Financial engineering helps fight cancer and climate change

Academics are reviving the discipline’s tarnished reputation
Engineering reborn: MIT Sloan professor Andrew Lo has pioneered the use of modern portfolio theory on drugs research © Shawn G. Henry

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The rebirth of financial engineering over the past few years has been every bit as striking as the returns once promised by some of the discipline’s more daring adherents.

Not that long ago, it looked like it was game over for the field of study that produced the mortgage backed security, the credit default swap and all manner of other exotic derivatives that exploded so spectacularly in the financial crisis of 2008.

Now, financial engineering theory is being touted by several academics as the key to curing cancer faster, reducing the impact of climate change and imposing better risk discipline on the same banks that were once almost felled by the discipline’s creations.

Graduates are flocking to specialist courses in record numbers, with Columbia receiving more than 1,200 applications for a course that has fewer than 90 places, and Cornell attracting more than 1,000 applications for a course with just 55 spots.

“It was Warren Buffett who said derivatives are financial markets’ weapons of mass destruction,” says Andrew Lo, the MIT Sloan finance professor and hedge fund manager behind pioneering work on how financial theory can help cure cancer.

“Uncontrolled use of these kinds of weapons could be extremely devastating and create nuclear fallout for decades . . . If we use these powerful tools responsibly and in a controlled way, the power they can provide is virtually unlimited.”

Mr Lo has spent years looking at how the principles of financial theory can be applied to fighting cancer. “In cancer drug development, because the risks of failure are so high, the probability of success goes up quite dramatically if you create a portfolio,” says Mr Lo.

He adds that the historical probability of success for developing a single anti-cancer treatment is about 5 per cent. But the probability of success shoots up to 99.59 per cent in a portfolio of 150 cancer drugs whose successes are statistically uncorrelated. That 99.59 per cent is not just the probability of one drug succeeding, it is the probability that two or more end up approved by the US’s Food and Drug Administration.

$470m

Size of UBS oncology fund

With financial pay-offs for each success potentially yielding billions of dollars, Mr Lo believes investing in cancer drugs on a large enough scale is safer than focusing on one long shot. Mr Lo bases his research on binomial distribution — a probability theory that looks at the distribution of outcomes from a repeated test — and basic portfolio theory, which advocates the benefits of holding a group of complementary assets. Mr Lo cites UBS’s recently launched $470m oncology fund as a real-life example of portfolio theory.

Another example of financial engineering put to broader use is Bob Litterman’s work on climate change. Mr Litterman, Goldman Sachs’s former head of risk who now works at hedge fund Kepos Capital, has studied how asset pricing theory can be applied to the true price of carbon.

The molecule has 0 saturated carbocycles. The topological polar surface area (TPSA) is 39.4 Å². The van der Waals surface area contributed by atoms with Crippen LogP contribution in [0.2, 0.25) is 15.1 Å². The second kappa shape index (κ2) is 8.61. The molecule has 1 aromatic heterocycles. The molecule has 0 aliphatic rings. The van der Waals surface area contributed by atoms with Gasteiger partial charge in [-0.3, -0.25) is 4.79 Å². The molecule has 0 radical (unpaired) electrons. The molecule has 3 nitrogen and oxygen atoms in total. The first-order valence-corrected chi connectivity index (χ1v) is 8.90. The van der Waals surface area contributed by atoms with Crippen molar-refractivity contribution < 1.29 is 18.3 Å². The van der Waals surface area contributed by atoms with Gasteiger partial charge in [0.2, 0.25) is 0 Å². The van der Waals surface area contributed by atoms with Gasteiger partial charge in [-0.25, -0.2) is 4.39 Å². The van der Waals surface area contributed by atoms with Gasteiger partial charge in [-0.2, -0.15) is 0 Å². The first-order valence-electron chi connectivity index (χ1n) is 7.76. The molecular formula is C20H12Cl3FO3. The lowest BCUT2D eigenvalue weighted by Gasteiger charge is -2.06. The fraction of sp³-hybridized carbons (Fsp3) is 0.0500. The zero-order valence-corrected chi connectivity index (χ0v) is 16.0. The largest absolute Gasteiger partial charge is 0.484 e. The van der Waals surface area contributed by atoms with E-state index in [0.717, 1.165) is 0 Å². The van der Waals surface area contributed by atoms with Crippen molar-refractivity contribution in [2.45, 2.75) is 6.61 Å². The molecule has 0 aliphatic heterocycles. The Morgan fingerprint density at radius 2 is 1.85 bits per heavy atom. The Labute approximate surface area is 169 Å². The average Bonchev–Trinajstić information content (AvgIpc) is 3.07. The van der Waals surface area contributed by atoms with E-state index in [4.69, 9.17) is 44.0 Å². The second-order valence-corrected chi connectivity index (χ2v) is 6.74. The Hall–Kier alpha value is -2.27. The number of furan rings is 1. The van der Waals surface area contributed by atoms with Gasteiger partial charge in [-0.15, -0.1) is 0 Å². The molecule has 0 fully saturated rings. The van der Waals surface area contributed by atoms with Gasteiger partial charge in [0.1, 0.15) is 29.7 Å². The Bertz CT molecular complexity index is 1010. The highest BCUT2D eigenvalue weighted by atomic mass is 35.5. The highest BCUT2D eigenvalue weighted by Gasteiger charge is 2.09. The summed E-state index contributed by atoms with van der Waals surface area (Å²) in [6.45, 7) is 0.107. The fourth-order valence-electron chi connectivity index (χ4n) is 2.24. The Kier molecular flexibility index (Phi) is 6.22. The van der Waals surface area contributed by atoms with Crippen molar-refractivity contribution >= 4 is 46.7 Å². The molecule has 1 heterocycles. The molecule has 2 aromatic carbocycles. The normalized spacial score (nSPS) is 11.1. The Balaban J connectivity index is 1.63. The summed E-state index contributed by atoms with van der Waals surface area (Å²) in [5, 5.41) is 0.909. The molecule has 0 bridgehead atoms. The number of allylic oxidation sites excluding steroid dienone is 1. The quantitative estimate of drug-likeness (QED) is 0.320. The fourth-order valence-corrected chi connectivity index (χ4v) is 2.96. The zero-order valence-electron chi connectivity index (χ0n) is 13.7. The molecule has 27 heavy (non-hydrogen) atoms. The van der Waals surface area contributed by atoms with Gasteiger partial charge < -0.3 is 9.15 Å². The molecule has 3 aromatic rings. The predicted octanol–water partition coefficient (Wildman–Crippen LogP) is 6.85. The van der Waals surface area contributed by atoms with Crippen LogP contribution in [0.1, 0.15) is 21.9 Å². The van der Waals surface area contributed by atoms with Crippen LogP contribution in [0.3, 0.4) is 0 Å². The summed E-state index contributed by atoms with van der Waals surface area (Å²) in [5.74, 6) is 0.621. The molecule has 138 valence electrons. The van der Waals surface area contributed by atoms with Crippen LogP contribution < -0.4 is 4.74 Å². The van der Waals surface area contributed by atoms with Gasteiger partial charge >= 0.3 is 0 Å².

He has concluded that carbon is massively underpriced, and that we are on course for a sharp, painful correction. He believes more work between climate scientists and financial modellers is needed to understand how carbon should be priced.

“They [economists] haven’t taken the science very seriously in projecting damages and in particular in projecting the full possible distribution of damages [from climate change],” Mr Litterman says. “The bottom line is these economic models can give us the social cost of carbon from $2 a tonne to several hundred dollars a tonne,” he adds, citing an Intergovernmental Panel on Climate Change report.

Some investors are already positioning for the correction, including the World Wildlife Fund, of which Mr Litterman is a director. The fund has bought a derivative that swaps the total return on an index of carbon-heavy assets like coal, tar and expensive sources of oil for the total return on an index of the S&P 500. The value of the swap has risen by 73 per cent since it was created by the WWF’s advisers, Cambridge Associates, in 2014.

Peter Carr, chair of New York University’s Tandon finance and risk department, says financial engineering can be applied to anything systemic or pervasive. He cites the examples of predicting weather patterns and human responses to drugs. His students are using financial engineering to look at banks’ systemic risk. “Financial engineers are already well trained to understand what values are going to be in the future,” he says. “That’s valuable for banks that need to staff up to deal with additional demands [from regulators].”

Victoria Averbukh, director and senior lecturer at Cornell’s financial engineering department in Manhattan, says more of her students are considering working in risk management.

“The financial industry comes back for financial engineers where they need to solve their risk management problems and they need to analyse the data,” she says. “There was a backlash against engineering . . . Now it’s moving on.”

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